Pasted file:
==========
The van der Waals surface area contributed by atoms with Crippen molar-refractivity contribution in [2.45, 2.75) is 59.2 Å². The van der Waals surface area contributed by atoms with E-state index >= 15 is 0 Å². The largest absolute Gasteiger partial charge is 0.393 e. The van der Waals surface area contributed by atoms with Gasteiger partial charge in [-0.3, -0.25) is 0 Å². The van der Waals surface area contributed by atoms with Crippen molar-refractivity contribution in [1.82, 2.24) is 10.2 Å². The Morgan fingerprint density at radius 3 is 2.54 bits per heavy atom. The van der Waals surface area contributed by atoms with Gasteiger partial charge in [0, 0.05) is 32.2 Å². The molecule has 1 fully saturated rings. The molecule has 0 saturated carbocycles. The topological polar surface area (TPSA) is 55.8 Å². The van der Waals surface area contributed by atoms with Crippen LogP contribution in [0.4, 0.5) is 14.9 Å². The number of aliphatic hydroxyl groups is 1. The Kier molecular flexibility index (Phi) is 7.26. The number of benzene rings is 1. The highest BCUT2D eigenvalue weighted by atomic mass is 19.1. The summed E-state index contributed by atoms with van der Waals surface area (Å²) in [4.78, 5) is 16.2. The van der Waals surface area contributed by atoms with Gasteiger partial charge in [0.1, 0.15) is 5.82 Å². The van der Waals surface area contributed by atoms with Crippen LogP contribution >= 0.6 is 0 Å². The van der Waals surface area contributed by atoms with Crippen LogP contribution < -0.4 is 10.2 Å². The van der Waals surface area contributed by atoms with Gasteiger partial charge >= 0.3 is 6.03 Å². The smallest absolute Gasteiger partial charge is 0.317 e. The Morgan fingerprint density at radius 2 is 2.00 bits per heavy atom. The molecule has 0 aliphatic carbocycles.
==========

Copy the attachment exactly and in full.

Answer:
The van der Waals surface area contributed by atoms with Crippen molar-refractivity contribution in [2.45, 2.75) is 59.2 Å². The van der Waals surface area contributed by atoms with E-state index >= 15 is 0 Å². The largest absolute Gasteiger partial charge is 0.393 e. The van der Waals surface area contributed by atoms with Gasteiger partial charge in [-0.3, -0.25) is 0 Å². The van der Waals surface area contributed by atoms with Crippen molar-refractivity contribution in [1.82, 2.24) is 10.2 Å². The Morgan fingerprint density at radius 3 is 2.54 bits per heavy atom. The van der Waals surface area contributed by atoms with Gasteiger partial charge in [0, 0.05) is 32.2 Å². The molecule has 1 fully saturated rings. The molecule has 0 saturated carbocycles. The topological polar surface area (TPSA) is 55.8 Å². The van der Waals surface area contributed by atoms with Crippen LogP contribution in [0.4, 0.5) is 14.9 Å². The number of aliphatic hydroxyl groups is 1. The Kier molecular flexibility index (Phi) is 7.26. The number of benzene rings is 1. The highest BCUT2D eigenvalue weighted by atomic mass is 19.1. The summed E-state index contributed by atoms with van der Waals surface area (Å²) in [4.78, 5) is 16.2. The van der Waals surface area contributed by atoms with Gasteiger partial charge in [0.1, 0.15) is 5.82 Å². The van der Waals surface area contributed by atoms with Crippen LogP contribution >= 0.6 is 0 Å². The van der Waals surface area contributed by atoms with Crippen LogP contribution < -0.4 is 10.2 Å². The van der Waals surface area contributed by atoms with Gasteiger partial charge >= 0.3 is 6.03 Å². The smallest absolute Gasteiger partial charge is 0.317 e. The Morgan fingerprint density at radius 2 is 2.00 bits per heavy atom. The molecule has 0 aliphatic carbocycles.